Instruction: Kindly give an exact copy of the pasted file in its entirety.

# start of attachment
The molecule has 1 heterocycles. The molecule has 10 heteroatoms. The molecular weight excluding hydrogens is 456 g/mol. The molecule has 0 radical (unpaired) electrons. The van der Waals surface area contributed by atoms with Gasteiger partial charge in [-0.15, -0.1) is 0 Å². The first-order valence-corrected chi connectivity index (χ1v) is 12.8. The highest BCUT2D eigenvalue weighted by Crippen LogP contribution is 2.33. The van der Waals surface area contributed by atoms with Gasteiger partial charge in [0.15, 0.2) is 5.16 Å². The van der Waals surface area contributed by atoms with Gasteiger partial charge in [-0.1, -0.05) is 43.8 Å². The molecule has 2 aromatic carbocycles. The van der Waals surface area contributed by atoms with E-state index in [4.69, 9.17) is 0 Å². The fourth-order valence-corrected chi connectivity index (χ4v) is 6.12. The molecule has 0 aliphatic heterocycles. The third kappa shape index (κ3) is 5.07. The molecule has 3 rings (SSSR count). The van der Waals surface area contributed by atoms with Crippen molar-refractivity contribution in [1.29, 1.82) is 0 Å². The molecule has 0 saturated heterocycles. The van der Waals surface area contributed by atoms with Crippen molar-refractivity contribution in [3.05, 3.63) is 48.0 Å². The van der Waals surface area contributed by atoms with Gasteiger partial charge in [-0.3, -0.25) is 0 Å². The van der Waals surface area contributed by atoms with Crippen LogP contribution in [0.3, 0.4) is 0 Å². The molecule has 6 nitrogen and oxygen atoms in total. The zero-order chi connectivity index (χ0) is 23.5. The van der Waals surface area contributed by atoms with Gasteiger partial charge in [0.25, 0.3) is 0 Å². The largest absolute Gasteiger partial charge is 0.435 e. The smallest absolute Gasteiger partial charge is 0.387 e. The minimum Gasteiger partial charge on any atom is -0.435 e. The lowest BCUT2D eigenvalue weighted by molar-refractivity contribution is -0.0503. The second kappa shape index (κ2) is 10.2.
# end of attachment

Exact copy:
The molecule has 1 heterocycles. The molecule has 10 heteroatoms. The molecular weight excluding hydrogens is 456 g/mol. The molecule has 0 radical (unpaired) electrons. The van der Waals surface area contributed by atoms with Gasteiger partial charge in [-0.15, -0.1) is 0 Å². The first-order valence-corrected chi connectivity index (χ1v) is 12.8. The highest BCUT2D eigenvalue weighted by Crippen LogP contribution is 2.33. The van der Waals surface area contributed by atoms with Gasteiger partial charge in [0.15, 0.2) is 5.16 Å². The van der Waals surface area contributed by atoms with Gasteiger partial charge in [-0.1, -0.05) is 43.8 Å². The molecule has 2 aromatic carbocycles. The van der Waals surface area contributed by atoms with E-state index in [4.69, 9.17) is 0 Å². The fourth-order valence-corrected chi connectivity index (χ4v) is 6.12. The molecule has 0 aliphatic heterocycles. The third kappa shape index (κ3) is 5.07. The molecule has 3 rings (SSSR count). The van der Waals surface area contributed by atoms with Crippen molar-refractivity contribution in [1.29, 1.82) is 0 Å². The molecule has 0 saturated heterocycles. The van der Waals surface area contributed by atoms with Crippen molar-refractivity contribution in [3.05, 3.63) is 48.0 Å². The van der Waals surface area contributed by atoms with Gasteiger partial charge in [-0.3, -0.25) is 0 Å². The van der Waals surface area contributed by atoms with Crippen LogP contribution in [0.3, 0.4) is 0 Å². The molecule has 6 nitrogen and oxygen atoms in total. The zero-order chi connectivity index (χ0) is 23.5. The van der Waals surface area contributed by atoms with Gasteiger partial charge in [0.25, 0.3) is 0 Å². The largest absolute Gasteiger partial charge is 0.435 e. The smallest absolute Gasteiger partial charge is 0.387 e. The minimum Gasteiger partial charge on any atom is -0.435 e. The lowest BCUT2D eigenvalue weighted by molar-refractivity contribution is -0.0503. The second kappa shape index (κ2) is 10.2.